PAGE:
Take a look at this video of American Airlines Flight 383 which was headed from Chicago to Miami on Friday afternoon when an uncontained engine failure prompted the crew to abort the takeoff.
Another video pic.twitter.com/jg58N8x3l8
— Jose Castillo ? (@Kryptonlogic) October 28, 2016
Jose Castillo, using the twitter handle @Kryptonlogic posted the video on Twitter reporting that his father was on the plane which “exploded” just before takeoff around 2:30. One hundred and seventy passengers and crew were on the Boeing 767, when the General Electric CF6 engine on the right wing erupted into flames.
The first passengers to evacuate the wide-body started taking videos, recording thick black smoke pouring from the aircraft that only minutes before they had been sitting in, anticipating nothing more dramatic than the movie on their inflight entertainment systems.
Twenty travelers and one flight attendant were injured, according to American Airlines. They were taken to area hospitals for treatment of injuries sustained during the emergency evacuation down the airplanes inflatable slides.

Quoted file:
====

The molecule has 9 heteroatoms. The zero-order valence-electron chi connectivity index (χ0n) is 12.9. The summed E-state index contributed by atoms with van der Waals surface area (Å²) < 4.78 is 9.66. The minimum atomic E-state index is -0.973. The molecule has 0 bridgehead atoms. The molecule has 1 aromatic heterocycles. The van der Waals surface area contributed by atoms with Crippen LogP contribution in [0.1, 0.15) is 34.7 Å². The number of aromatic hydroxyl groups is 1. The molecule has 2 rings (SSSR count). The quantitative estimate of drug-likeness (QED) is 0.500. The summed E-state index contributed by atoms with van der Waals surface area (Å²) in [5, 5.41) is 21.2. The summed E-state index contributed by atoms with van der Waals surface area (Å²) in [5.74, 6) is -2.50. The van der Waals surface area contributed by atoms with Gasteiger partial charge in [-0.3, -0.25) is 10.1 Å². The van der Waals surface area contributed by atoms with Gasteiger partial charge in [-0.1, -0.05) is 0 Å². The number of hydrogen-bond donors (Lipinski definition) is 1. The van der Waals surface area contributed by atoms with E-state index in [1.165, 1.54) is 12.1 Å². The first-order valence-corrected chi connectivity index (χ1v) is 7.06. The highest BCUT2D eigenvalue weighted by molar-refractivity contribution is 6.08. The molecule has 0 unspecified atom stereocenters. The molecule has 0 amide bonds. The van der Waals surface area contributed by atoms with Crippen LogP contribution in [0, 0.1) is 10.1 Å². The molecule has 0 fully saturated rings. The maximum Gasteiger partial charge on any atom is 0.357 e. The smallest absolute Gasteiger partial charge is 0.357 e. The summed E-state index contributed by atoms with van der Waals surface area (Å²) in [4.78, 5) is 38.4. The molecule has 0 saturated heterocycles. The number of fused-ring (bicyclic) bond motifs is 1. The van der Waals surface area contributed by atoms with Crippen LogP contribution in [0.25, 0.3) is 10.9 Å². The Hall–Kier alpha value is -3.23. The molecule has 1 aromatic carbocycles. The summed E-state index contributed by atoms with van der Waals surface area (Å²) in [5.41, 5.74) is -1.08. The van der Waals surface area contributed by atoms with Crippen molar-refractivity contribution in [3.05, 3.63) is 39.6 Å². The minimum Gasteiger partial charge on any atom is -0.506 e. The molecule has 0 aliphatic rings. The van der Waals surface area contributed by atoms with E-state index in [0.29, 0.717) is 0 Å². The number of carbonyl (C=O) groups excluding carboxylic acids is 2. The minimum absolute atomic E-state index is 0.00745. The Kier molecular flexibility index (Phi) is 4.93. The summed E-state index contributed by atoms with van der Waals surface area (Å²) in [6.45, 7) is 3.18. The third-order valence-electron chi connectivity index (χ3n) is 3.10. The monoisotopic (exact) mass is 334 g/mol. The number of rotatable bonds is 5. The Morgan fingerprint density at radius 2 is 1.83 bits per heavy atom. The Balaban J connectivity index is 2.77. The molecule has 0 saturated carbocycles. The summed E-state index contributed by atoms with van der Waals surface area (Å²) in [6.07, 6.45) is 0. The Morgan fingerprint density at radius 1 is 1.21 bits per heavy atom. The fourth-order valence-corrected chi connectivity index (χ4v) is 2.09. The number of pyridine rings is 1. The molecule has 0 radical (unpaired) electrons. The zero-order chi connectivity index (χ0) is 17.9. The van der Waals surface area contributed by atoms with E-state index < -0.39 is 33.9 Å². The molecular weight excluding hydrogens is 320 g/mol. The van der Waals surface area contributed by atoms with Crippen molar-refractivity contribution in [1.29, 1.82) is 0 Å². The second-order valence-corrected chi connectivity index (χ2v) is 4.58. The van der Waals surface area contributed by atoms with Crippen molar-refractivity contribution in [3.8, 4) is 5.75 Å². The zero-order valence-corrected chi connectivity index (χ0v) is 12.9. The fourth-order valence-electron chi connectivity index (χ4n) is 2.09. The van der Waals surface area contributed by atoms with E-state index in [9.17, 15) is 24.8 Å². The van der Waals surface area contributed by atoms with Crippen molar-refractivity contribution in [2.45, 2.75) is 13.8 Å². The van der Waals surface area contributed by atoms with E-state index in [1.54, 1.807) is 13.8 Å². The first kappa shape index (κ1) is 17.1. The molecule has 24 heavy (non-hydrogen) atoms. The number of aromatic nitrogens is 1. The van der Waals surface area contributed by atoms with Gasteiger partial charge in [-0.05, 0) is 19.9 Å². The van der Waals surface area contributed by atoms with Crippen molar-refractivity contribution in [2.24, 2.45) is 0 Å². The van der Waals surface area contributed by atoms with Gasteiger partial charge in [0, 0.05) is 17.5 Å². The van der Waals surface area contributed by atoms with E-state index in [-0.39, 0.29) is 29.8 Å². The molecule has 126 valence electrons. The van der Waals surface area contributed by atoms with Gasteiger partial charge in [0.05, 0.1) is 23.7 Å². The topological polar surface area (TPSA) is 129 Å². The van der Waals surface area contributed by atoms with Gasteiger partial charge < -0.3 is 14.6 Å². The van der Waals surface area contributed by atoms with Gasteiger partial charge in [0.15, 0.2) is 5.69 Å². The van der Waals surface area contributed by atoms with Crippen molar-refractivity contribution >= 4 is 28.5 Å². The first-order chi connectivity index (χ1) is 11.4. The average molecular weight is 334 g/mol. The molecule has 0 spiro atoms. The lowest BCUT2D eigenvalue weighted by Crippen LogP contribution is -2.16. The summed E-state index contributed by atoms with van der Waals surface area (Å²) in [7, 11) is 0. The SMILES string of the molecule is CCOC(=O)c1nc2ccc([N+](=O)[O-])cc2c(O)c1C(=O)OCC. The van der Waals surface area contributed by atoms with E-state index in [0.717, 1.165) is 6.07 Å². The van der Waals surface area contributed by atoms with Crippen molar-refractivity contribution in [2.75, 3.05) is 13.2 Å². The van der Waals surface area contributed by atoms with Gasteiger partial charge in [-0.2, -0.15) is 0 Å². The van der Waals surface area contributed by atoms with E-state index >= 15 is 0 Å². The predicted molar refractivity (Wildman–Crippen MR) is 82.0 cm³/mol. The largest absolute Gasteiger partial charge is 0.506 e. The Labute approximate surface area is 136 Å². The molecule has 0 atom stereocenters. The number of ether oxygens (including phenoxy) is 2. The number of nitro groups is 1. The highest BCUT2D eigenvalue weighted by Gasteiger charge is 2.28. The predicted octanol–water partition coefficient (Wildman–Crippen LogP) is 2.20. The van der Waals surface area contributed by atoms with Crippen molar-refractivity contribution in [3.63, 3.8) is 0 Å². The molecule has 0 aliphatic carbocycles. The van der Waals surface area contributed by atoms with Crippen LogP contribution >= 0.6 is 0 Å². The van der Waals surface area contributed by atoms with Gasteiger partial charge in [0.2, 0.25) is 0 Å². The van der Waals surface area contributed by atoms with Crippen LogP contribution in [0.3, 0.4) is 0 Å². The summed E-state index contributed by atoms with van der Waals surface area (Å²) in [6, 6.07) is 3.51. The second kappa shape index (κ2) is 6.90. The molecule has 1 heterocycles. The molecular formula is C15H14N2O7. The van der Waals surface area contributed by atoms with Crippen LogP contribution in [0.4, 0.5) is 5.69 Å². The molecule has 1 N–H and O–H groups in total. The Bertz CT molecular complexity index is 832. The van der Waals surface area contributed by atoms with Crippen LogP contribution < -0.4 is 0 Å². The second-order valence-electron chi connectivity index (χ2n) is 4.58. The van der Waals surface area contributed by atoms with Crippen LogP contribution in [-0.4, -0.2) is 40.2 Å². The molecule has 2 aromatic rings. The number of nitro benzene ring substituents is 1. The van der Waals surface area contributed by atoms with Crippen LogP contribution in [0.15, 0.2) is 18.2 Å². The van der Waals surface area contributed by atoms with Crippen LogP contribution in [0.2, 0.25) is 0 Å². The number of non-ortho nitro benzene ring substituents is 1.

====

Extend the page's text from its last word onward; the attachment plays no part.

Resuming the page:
That so few people were hurt, and no one killed is remarkable to be sure. It is the result of decades of improvements in the safety of cabin interiors. Castillo’s video is proof of how smoke and flame retarding fabrics and sturdier seats have made formerly catastrophic events, survivable.
Credit must go to the flight attendants who work in increasingly crowded airplanes, under difficult circumstances. Over the years their service jobs have morphed into sales jobs as their airlines expect them to shill food, drinks, credit cards and duty free products. Airlines see their flight crews as generators of additional revenue but their most important job is not keeping the customers spending but keeping them alive.
When the unexpected happens and even the emergency plans require innovation, air travelers have a lot to be thankful for. And flight attendants should be given their due.